Is Chip Kelly the Phil Mickelson of College Football?

Yes, this is a golf blog, but golf gives me the perfect metaphor to describe Chip Kelly, the highly successful, but maddening, coach of the Oregon Ducks football team. (Overseas readers, you might not be able follow the particulars, but you’ll do all right with the general principle.)

Kelly has taken Oregon to four straight B.C.S. bowl games, the National Title game once, and how can you get more successful than that? By not being the Phil Mickelson of college football, that’s how.

2006 U.S. Open at Winged Foot. Phil, who hasn’t hit a fairway all day with his driver, has a one-shot lead on the final tee. Out comes the driver instead of the fairway wood and tragedy of errors, beginning with a tee shot deep into the trees, causes him to lose the tournament by one stroke.

2012 Masters. Third hole, final round. Phil hits his approach in to ugly stuff left of the green. Instead of taking an unplayable lie and trying for maybe a five and a certain six, he plays it as it lies and ends up with a seven, losing the tournament by two shots.

Over to Chip Kelly.

2010 National Title game. Oregon’s offense has been pretty well contained by Auburn’s defensive line, but the Ducks complete a long pass in the third quarter and have a first and goal inside the five. In three plays, they get down to the one yard-line. Instead of going for the field goal, Kelly tries to do what hasn’t worked three times already. It doesn’t work the fourth time. Oregon comes away with no points, and loses by three.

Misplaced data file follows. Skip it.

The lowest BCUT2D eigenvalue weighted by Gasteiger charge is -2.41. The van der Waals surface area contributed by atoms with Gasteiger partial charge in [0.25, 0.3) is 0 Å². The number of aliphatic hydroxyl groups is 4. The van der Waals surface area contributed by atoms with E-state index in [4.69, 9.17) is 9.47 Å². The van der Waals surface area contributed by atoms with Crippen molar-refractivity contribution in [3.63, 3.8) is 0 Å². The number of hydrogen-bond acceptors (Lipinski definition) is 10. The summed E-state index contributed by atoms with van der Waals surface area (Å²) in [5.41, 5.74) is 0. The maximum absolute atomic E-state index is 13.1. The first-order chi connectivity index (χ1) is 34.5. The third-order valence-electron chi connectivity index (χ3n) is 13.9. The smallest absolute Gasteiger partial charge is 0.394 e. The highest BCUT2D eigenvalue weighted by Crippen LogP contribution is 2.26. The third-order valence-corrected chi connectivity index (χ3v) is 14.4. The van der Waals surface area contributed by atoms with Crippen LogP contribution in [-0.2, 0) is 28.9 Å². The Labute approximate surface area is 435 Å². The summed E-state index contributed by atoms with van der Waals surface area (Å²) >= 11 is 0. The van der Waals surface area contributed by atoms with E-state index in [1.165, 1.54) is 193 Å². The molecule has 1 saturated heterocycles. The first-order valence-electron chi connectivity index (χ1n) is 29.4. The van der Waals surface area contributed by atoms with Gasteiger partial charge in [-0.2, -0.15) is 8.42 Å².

2012 at home against Stanford, the only team realistically standing between Oregon and another trip to the NTG. QB Marcus Mariota breaks off a long run to the Stanford 15 in the first quarter. Three plays later it’s fourth and two. Just like Phil, Kelly pulls out the driver, instead of going for a certain three points. Once again, the Ducks are stopped and Stanford takes over. The game ends in a tie and the Ducks lose in overtime. ‘Bye, ‘bye, NTG.

Both Mickelson and Kelly are gamblers, and they have the talent/team to make it pay off enough to warrant the attempt. But there are times when you just have to take what you’ve earned and say, “That’s good enough.” Fourth and short inside the 10 seems to be Kelly’s idea of hitting into a sucker pin. Sometimes it works, and when it does it’s what gets you knocking on the door of winning it all, but what’s the saying? Discretion is the better part of valor? A bird in the hand is worth two in the bush? It’s one thing to be brave, but another to be foolish.

Will Kelly ever learn? I doubt it. But oh, well, we’re having a fun ride, and we’ll enjoy it wherever he takes us for as long as it lasts.

I watched Monday night’s Alabama-Notre Dame game, every play, even to the very end. There’s no more college football for another 235 days. It’s a good thing I have golf to keep my mind occupied in the meantime.

My new book, The Golfing Self, is now available at It will change everything about the way you play.

Leave a Reply

Your email address will not be published. Required fields are marked *

This site uses Akismet to reduce spam. Learn how your comment data is processed.